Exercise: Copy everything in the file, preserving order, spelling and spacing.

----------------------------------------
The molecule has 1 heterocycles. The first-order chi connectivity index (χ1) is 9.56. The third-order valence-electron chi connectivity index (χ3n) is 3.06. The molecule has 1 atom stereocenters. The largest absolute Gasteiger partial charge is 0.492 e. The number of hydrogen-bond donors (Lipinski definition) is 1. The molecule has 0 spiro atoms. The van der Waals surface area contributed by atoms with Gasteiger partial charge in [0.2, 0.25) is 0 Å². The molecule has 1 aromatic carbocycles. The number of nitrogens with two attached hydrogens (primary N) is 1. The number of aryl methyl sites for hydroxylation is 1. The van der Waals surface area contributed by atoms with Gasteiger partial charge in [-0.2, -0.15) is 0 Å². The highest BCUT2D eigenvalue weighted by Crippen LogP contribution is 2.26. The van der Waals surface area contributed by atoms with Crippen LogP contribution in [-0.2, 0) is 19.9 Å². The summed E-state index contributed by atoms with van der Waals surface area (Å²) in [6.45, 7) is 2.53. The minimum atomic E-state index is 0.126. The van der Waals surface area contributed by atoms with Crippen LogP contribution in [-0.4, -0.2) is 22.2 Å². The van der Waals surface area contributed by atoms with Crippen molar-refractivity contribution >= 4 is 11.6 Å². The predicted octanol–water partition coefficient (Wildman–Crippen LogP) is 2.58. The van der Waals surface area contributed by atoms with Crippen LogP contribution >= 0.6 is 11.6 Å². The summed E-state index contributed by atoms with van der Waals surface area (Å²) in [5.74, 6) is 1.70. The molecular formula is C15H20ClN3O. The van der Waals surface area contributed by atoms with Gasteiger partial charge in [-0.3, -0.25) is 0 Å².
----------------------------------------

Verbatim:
The molecule has 1 heterocycles. The first-order chi connectivity index (χ1) is 9.56. The third-order valence-electron chi connectivity index (χ3n) is 3.06. The molecule has 1 atom stereocenters. The largest absolute Gasteiger partial charge is 0.492 e. The number of hydrogen-bond donors (Lipinski definition) is 1. The molecule has 0 spiro atoms. The van der Waals surface area contributed by atoms with Gasteiger partial charge in [0.2, 0.25) is 0 Å². The molecule has 1 aromatic carbocycles. The number of nitrogens with two attached hydrogens (primary N) is 1. The number of aryl methyl sites for hydroxylation is 1. The van der Waals surface area contributed by atoms with Gasteiger partial charge in [-0.2, -0.15) is 0 Å². The highest BCUT2D eigenvalue weighted by Crippen LogP contribution is 2.26. The van der Waals surface area contributed by atoms with Crippen LogP contribution in [-0.2, 0) is 19.9 Å². The summed E-state index contributed by atoms with van der Waals surface area (Å²) in [6.45, 7) is 2.53. The minimum atomic E-state index is 0.126. The van der Waals surface area contributed by atoms with Crippen LogP contribution in [-0.4, -0.2) is 22.2 Å². The van der Waals surface area contributed by atoms with Crippen molar-refractivity contribution >= 4 is 11.6 Å². The predicted octanol–water partition coefficient (Wildman–Crippen LogP) is 2.58. The van der Waals surface area contributed by atoms with Crippen LogP contribution >= 0.6 is 11.6 Å². The summed E-state index contributed by atoms with van der Waals surface area (Å²) in [5.74, 6) is 1.70. The molecular formula is C15H20ClN3O. The van der Waals surface area contributed by atoms with Gasteiger partial charge in [-0.3, -0.25) is 0 Å².